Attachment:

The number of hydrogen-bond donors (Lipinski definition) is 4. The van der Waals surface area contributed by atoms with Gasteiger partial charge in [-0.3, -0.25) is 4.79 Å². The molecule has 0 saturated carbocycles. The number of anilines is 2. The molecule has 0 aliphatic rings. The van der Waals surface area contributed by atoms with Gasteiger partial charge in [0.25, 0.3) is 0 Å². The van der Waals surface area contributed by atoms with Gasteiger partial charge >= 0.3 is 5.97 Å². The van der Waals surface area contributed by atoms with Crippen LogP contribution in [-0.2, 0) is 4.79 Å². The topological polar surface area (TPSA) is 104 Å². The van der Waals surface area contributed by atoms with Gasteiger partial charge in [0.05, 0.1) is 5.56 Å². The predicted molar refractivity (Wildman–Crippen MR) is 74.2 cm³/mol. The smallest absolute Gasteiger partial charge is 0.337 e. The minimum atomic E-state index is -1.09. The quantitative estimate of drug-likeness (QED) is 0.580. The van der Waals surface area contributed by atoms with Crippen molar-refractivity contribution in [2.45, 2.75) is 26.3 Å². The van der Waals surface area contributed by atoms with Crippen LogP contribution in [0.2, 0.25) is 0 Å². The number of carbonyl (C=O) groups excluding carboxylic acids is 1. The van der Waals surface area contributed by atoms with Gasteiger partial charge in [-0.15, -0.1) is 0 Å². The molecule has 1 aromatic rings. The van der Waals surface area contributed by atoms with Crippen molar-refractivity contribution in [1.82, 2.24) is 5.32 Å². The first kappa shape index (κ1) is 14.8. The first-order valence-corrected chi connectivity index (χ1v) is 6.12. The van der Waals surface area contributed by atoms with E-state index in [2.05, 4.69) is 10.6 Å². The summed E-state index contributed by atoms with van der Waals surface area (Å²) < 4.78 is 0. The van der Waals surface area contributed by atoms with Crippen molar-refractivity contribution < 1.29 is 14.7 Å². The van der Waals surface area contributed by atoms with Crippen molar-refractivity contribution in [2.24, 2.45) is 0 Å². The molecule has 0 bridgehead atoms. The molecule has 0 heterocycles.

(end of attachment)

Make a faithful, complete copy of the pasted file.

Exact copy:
The number of hydrogen-bond donors (Lipinski definition) is 4. The van der Waals surface area contributed by atoms with Gasteiger partial charge in [-0.3, -0.25) is 4.79 Å². The molecule has 0 saturated carbocycles. The number of anilines is 2. The molecule has 0 aliphatic rings. The van der Waals surface area contributed by atoms with Gasteiger partial charge in [0.25, 0.3) is 0 Å². The van der Waals surface area contributed by atoms with Gasteiger partial charge >= 0.3 is 5.97 Å². The van der Waals surface area contributed by atoms with Crippen LogP contribution in [-0.2, 0) is 4.79 Å². The topological polar surface area (TPSA) is 104 Å². The van der Waals surface area contributed by atoms with Gasteiger partial charge in [0.05, 0.1) is 5.56 Å². The predicted molar refractivity (Wildman–Crippen MR) is 74.2 cm³/mol. The smallest absolute Gasteiger partial charge is 0.337 e. The minimum atomic E-state index is -1.09. The quantitative estimate of drug-likeness (QED) is 0.580. The van der Waals surface area contributed by atoms with Crippen molar-refractivity contribution in [2.45, 2.75) is 26.3 Å². The van der Waals surface area contributed by atoms with Crippen LogP contribution in [0.2, 0.25) is 0 Å². The number of carbonyl (C=O) groups excluding carboxylic acids is 1. The van der Waals surface area contributed by atoms with Gasteiger partial charge in [-0.15, -0.1) is 0 Å². The molecule has 1 aromatic rings. The van der Waals surface area contributed by atoms with Crippen molar-refractivity contribution in [1.82, 2.24) is 5.32 Å². The first kappa shape index (κ1) is 14.8. The first-order valence-corrected chi connectivity index (χ1v) is 6.12. The van der Waals surface area contributed by atoms with E-state index in [2.05, 4.69) is 10.6 Å². The summed E-state index contributed by atoms with van der Waals surface area (Å²) < 4.78 is 0. The van der Waals surface area contributed by atoms with Crippen molar-refractivity contribution < 1.29 is 14.7 Å². The van der Waals surface area contributed by atoms with Crippen molar-refractivity contribution in [2.24, 2.45) is 0 Å². The molecule has 0 bridgehead atoms. The molecule has 0 heterocycles.